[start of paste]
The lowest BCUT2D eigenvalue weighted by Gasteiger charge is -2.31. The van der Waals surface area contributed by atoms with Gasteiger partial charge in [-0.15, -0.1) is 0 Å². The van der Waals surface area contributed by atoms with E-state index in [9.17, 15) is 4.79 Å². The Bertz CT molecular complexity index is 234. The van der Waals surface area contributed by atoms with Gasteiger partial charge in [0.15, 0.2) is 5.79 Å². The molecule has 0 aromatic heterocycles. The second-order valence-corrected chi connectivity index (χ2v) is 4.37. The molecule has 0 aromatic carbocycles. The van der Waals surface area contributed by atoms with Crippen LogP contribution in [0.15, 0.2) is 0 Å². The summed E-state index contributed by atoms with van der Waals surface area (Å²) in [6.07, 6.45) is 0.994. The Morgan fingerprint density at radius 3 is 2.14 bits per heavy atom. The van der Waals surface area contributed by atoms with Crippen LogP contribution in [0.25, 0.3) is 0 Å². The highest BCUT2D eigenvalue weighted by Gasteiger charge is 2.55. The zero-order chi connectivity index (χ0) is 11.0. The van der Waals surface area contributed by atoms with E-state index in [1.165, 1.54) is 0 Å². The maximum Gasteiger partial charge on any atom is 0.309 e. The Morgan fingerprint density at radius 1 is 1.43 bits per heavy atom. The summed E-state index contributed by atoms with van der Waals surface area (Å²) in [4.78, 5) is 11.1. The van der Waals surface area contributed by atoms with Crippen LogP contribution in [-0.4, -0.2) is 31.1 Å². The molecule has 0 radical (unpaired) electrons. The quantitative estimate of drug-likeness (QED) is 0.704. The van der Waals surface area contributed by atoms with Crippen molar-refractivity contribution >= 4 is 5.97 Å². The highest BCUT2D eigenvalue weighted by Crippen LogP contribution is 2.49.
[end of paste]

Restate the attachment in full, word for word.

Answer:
The lowest BCUT2D eigenvalue weighted by Gasteiger charge is -2.31. The van der Waals surface area contributed by atoms with Gasteiger partial charge in [-0.15, -0.1) is 0 Å². The van der Waals surface area contributed by atoms with E-state index in [9.17, 15) is 4.79 Å². The Bertz CT molecular complexity index is 234. The van der Waals surface area contributed by atoms with Gasteiger partial charge in [0.15, 0.2) is 5.79 Å². The molecule has 0 aromatic heterocycles. The second-order valence-corrected chi connectivity index (χ2v) is 4.37. The molecule has 0 aromatic carbocycles. The van der Waals surface area contributed by atoms with Crippen LogP contribution in [0.15, 0.2) is 0 Å². The summed E-state index contributed by atoms with van der Waals surface area (Å²) in [6.07, 6.45) is 0.994. The Morgan fingerprint density at radius 3 is 2.14 bits per heavy atom. The van der Waals surface area contributed by atoms with Crippen LogP contribution in [0.25, 0.3) is 0 Å². The highest BCUT2D eigenvalue weighted by Gasteiger charge is 2.55. The zero-order chi connectivity index (χ0) is 11.0. The van der Waals surface area contributed by atoms with E-state index in [1.165, 1.54) is 0 Å². The maximum Gasteiger partial charge on any atom is 0.309 e. The Morgan fingerprint density at radius 1 is 1.43 bits per heavy atom. The summed E-state index contributed by atoms with van der Waals surface area (Å²) in [4.78, 5) is 11.1. The van der Waals surface area contributed by atoms with Crippen LogP contribution in [-0.4, -0.2) is 31.1 Å². The molecule has 0 radical (unpaired) electrons. The quantitative estimate of drug-likeness (QED) is 0.704. The van der Waals surface area contributed by atoms with Crippen molar-refractivity contribution >= 4 is 5.97 Å². The highest BCUT2D eigenvalue weighted by Crippen LogP contribution is 2.49.